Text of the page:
We all must understand that it is very important in a Shakespeare play
to be in your seat on time and to pay close attention to the very first
few sentences. The famous first sentence of Hamlet is "Who is there?".
If you understand that these words are not addressed by one soldier to
another but rather by one actor to you the on time patron sitting in
your seat then perhaps you will understand that this is a rhetorical
question. The answer to the question is "The Elizabethan Court". Do not
try to turn the play into a history lesson about the Danish Monarchy.
This is my own idea. I did not read it in a book by my old Shakespeare
teacher Harry Levin who did, however, have a lot to say about the very
same sentence.

Best,
Elliott H. Stone

[5]-------------------------------------------------------------
From:           David Basch <
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Date:           Wednesday, 23 Mar 2005 12:58:37 -0500
Subject: 16.0537 A Claudius Question
Comment:        Re: SHK 16.0537 A Claudius Question

I think many commentators on the list are missing the essence of the
play, Hamlet. It is not just about a king that murdered his brother, but
about the human condition, "man under the sun," (a phrase repeated in
Ecclesiastes 29 times) in a world of skepticism. This is a world in
which "there is a just man that perisheth in his righteousness, and
there is a wicked man that prolongeth his life in his wickedness"
(Ecclesiastes 7:15), as happens in the play and is made possible by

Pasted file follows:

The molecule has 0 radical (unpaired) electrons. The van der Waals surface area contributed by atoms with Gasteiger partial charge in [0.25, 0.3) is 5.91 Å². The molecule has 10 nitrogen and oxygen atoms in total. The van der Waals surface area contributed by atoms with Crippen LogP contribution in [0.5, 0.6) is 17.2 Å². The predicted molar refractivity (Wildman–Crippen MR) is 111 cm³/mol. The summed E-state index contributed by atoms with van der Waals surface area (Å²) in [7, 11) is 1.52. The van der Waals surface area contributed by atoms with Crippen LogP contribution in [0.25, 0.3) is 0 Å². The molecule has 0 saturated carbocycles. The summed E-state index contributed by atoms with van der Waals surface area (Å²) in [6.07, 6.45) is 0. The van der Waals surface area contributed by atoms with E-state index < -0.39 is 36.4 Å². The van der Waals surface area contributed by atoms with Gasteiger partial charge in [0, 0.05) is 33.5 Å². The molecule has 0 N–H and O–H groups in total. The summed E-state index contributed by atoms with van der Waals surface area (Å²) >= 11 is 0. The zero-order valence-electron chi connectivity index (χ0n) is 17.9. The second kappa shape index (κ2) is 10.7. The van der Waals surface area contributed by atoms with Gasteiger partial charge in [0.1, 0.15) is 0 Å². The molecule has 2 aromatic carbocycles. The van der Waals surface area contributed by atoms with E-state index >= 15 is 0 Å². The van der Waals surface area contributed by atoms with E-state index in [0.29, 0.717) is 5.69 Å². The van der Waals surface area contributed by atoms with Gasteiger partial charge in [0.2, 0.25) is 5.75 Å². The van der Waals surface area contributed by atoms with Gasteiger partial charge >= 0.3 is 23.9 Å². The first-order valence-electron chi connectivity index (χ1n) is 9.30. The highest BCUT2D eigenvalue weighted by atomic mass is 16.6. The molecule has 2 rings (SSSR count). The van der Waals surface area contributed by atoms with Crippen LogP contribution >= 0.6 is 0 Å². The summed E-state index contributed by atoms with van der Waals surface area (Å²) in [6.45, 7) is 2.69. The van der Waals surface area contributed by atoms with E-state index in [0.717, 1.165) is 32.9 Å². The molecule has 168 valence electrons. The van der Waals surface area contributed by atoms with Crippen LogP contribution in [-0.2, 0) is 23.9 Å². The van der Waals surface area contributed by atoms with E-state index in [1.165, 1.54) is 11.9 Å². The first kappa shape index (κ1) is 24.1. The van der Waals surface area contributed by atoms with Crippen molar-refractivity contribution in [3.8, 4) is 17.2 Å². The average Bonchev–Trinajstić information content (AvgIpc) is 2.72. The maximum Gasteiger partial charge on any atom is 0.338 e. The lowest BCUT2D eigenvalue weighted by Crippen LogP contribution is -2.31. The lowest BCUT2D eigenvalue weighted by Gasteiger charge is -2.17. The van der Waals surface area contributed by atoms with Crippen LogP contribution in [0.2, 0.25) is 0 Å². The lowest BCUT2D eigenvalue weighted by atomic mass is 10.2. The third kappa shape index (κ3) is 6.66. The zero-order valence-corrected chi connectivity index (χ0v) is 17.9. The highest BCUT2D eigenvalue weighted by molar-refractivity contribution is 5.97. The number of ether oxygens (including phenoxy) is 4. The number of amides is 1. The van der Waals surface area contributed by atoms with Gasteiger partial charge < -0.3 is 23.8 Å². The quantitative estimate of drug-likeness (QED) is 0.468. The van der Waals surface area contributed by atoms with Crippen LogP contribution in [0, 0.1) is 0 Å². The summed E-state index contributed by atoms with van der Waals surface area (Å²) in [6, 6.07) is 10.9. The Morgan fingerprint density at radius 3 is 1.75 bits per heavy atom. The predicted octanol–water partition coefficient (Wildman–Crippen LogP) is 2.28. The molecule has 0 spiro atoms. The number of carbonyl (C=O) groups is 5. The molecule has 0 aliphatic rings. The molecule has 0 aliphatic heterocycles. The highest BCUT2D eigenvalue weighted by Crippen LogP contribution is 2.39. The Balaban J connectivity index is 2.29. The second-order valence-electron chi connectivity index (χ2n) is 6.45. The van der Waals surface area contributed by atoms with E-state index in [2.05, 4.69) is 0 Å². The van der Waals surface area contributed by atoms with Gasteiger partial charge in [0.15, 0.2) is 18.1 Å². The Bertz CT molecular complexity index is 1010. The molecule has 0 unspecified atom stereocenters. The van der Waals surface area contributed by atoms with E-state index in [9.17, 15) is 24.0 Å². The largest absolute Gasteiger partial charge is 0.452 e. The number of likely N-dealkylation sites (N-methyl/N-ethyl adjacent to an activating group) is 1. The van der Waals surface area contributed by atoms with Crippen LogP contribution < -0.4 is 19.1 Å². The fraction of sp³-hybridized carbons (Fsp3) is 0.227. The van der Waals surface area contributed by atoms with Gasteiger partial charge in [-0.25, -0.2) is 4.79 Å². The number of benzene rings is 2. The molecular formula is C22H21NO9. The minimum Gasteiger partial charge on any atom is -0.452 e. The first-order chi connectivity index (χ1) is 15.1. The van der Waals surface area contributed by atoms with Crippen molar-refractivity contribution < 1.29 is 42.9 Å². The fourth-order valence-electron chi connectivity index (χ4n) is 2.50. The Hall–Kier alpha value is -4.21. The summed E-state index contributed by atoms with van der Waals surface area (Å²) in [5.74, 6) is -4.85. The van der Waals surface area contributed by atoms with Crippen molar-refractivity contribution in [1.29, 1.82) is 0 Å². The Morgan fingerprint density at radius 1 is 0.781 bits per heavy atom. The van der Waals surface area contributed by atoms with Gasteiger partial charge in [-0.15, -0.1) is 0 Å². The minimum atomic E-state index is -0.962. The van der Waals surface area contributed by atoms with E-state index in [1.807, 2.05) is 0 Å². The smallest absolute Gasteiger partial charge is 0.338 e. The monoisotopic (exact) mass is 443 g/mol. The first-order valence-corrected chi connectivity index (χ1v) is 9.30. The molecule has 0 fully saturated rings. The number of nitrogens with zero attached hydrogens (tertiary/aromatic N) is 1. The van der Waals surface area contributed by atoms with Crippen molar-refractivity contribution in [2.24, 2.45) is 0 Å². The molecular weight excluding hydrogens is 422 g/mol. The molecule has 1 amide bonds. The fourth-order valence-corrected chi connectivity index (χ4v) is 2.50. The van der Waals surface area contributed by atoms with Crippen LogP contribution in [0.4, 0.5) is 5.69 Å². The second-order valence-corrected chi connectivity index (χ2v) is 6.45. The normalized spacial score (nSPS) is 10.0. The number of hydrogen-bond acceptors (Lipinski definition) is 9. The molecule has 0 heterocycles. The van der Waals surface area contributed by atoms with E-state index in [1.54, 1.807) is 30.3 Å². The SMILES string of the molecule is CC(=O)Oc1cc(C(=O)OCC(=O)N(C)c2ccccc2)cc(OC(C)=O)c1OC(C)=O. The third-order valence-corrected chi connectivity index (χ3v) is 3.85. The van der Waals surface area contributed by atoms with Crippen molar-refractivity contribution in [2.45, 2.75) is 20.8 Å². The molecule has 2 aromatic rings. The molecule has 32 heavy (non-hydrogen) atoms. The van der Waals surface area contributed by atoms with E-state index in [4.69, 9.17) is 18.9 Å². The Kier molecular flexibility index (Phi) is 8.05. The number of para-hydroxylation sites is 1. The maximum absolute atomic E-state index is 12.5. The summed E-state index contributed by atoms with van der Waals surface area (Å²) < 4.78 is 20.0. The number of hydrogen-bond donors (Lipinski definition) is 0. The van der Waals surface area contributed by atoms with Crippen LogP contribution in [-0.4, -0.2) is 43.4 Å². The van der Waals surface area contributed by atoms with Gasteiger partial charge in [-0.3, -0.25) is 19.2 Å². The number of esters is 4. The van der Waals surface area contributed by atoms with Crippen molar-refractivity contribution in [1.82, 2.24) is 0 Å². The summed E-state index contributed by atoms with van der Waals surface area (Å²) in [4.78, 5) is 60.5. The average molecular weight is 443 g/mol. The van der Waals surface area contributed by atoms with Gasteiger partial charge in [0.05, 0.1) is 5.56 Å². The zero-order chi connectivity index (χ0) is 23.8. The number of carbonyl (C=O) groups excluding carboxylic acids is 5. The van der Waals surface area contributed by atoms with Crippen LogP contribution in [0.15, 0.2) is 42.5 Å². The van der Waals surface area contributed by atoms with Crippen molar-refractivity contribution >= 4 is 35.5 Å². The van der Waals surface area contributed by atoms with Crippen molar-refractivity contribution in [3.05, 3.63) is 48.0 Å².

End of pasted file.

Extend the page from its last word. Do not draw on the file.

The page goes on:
Hamlet's fatal flaw, the "over righteousness" that Ecclesiastes warns
againt. Hamlet could easily have said about his predicament, "And
moreover I saw under the sun the place of judgment, that wickedness was
there; and the place of righteousness, that iniquity was there" (ECC
3:16). And what happens to him is right out of the lines of this book,
"that one event happeneth to them all [the wise man and the fool]" and
that "as the fishes that are taken in an evil net,... so are the sons of
men snared in an evil time, when it falleth suddenly upon them" (ECC
9:12). Even women appearing as snares to men (Ecc 7:26) are features of
the play as both Ophelia and Gertrude play such roles.

A number of our commentators have noted the accidental, unintentional
killing of Polonious and the direct culpability Hamlet has in the deaths
of Rosenkranz and Guildenstern. I believe that it is the latter sin of
having these "friends" executed,  other products of Hamlet's deadly
"over righteousness" that fails to see that this was an excess of his
wrath against persons that merely were the unwitting tools of power. The
two may have been deplorable sycophants to power, but they were not
knowledgeably involved in Claudius's crimes, only wishing to ingratiate
themselves with a king-surely not a crime worthy of the death sentence
that Hamlet metes out to them.

I think that if the Book of Ecclesiastes is consulted, readers will find
so many of the observations and lessons of Ecclesiastes that appear in
this play that they will wonder why this source has not been considered
as the forerunner of the play, the so-called missing "Ur-Hamlet" that so
many scholars have sought, which guided Shakespeare's shaping of his
material and from which he drew his play's overall structure and essence.

Even the ending of the play is right out of Ecclesiastes, as
Fortinbrass, an untried man, reaps the throne of Denmark that Hamlet had
battled so vigorously for and with such planning. As Ecclesiastes
remarks in verses 2:18-19:

     Yea, I hated all my labour which I had taken under the sun:
     because I should leave it unto the man that shall be after me.

     And who knoweth whether he shall be a wise man or a fool? yet shall
     he have rule over all my labour wherein I have laboured, and
     wherein I have shewed myself wise under the sun. This is also
     vanity.

All this and more is to be found in Ecclesiastes as source material that
shaped Shakespeare's vision of Hamlet and I would suggest its study to
members of the list if they would wish to understand where this play is
coming from.

David Basch